Friday, May 25, 2012

Planning for the Future

All successful businesses start with a master plan. As a freelance writer, you need to know where you’re going and have a plan in place to take care of contingencies—those times when the markets you’ve been counting on disappear. Perhaps you’ve been putting it off while focusing on getting published. Before you get too far along in your freelance writing career, take some time to compile a more definitive plan.

With a good plan, you’ll be able to review your progress periodically. Doing so will allow you to discover  the need for a change in your direction when your original plan and your checkbook balance are at odds. Plus a clear, concise, well-thought-out business plan gives you a better opportunity to get a loan from your bank or a friend or family member when money is tight or you want to buy some new equipment. Few people, bank loan officers included, ever take freelance businesspeople seriously unless they have a plan in writing.

Your plan should be flexible, but it should keep you pointing—and moving—in the right direction.

A good business plan also keeps your eye on your long-term goals. It will detail priorities in a sequence that will save you valuable time and energy and help eliminate worry, which can be a major distraction to your writing.

When you draft your plan, stick to facts, realities, and valid assumptions. Don't overlook the obvious pluses. Perhaps your spouse has a good, reliable job which won’t disappear overnight. Or you know that you'll be coming into some money in a couple of years.  Or, even better, you’ve been building up your expertise in a particular subject area which will allow you to eventually specialize in it, resulting in reliable assignments.

When compiling a business plan, keep daydreams to a minimum. You’ll only get frustrated if you write a plan based on wishful thinking. Deal in the here and now, not in what you hope will happen. Above all, don't overanalyze, or you'll drown in a sea of data you won't be able to use. Allow a certain amount of time for creating your business plan and then stop. You can always change it later.

If you’re dealing with several different types of markets or other related ventures, such as teaching or photography, you might want to compile some detailed sub-plans. These don’t have to be involved, but should include details for that particular venture to help you expand as you go. Once you have your plan in place, prepare a general To-Do List based on it that you can work into your daily routine.

Now that you know what a good business plan will do for you writing, let’s look at what it should include.

First and foremost, it should include a statement of purpose—what is the purpose of your writing business.

Second, a detailed description of your business, including a list of your specialties, the markets for them, and a paragraph on why you, above others, can give an editor or a client a unique angle.

Third, a discussion of what the market is like for your writing. Included in this section should be a list of opportunities, with specific details about current markets, names of publishers, publications, and editors, as well as other clients. Do the same for each of your specialties or other ventures.

Fourth, a plan for marketing your writing—how do you plan to promote it and yourself? 

Fifth, list your market objectives for one year, eighteen months, two years, and five years. These will help you outline your strategy—specific work you'd like to be able to cover in the year to come, research already available to you, what you'd need to research further, and probable places where you might find  information, plus the time and cost to get it.

And finally, a profit-and-loss statement or budget, including an estimate of your net worth, and a list of your office equipment with a projection of future items that could increase your productivity. This tells you and whoever is reading your plan where you are financially and where you plan to go.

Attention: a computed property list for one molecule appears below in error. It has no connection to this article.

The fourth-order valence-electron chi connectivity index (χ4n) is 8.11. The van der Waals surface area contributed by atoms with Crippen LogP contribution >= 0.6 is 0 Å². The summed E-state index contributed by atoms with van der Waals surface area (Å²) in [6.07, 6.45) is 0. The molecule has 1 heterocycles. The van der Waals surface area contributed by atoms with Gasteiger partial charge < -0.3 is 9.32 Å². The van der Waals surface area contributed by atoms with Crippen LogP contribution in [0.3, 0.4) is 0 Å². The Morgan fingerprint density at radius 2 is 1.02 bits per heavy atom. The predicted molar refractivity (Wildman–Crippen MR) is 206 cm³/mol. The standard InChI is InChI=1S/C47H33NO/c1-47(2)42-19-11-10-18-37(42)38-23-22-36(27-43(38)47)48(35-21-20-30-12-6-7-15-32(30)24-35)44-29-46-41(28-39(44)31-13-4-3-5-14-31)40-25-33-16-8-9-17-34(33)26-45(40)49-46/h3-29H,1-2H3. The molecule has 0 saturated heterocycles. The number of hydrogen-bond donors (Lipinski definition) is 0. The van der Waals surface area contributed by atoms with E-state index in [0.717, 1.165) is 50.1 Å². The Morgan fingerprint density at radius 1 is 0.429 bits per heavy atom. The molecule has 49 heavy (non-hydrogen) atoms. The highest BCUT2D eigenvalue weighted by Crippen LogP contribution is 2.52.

Remember, the more flexible your plan, the more it will allow you to grow your freelance business.

Friday, May 11, 2012

Don’t Put Off Until Tomorrow What You Can Do Today

Everyone suffers from occasional bouts of procrastination. The subject is so popular that over 600 books have been written about it. But for many writers, this happens more often than for others. Why? And what can you do about it?

According to its psychological definition, procrastination refers to the act of replacing high-priority tasks with those of lower priority, especially if the lower priority ones provide enjoyment. Writing can be stressful at times. Deadlines can loom overhead like giant alien spaceships. Generally, those lower priority tasks are things that you can do later or perhaps not at all.

Behind most procrastination problems lies abulia, the abnormal lack of the ability to act or make decisions. And there’s no mistake that it’s a force you need to conquer. Knowing when, how, and why you’re procrastinating is the first step toward improvement.

Just because you procrastinate doesn’t mean that you don’t have the motivation or willpower to complete a writing project. Perhaps the project is too big or maybe your skills aren’t developed enough to handle it. While you may be motivated to write a particular book, for example, you may not have the resources or knowledge to do so. This leads to putting it off as long as possible. Simply trying harder won’t do it. You must understand what triggered you to procrastinate in the first place.

One of the biggest triggers for writers is the fear of rejection. Every writer, from novice to experienced professional harbors this fear at some time or another. Too prevent the fear of rejection from overwhelming you, the best thing to do is have several projects going at once. If one fails, you’ve got the others as backup. And who knows, the rejection of one you had hopes for may cause you to put more effort into another which may go on to be a bestseller. Let’s face it. Not all writing projects are meant to be successful.

Other things that may cause you to procrastinate are distractions from your environment. Is your office cluttered with papers that need to be filed? Does your house need cleaning? Does your garden call out to you to be tended? All of these can keep you away from your work. To make sure you don’t spend all your time on them, schedule each for specific times during the week. By doing a little each day of any of your chores, you’ll not only get them done but get your writing done, too.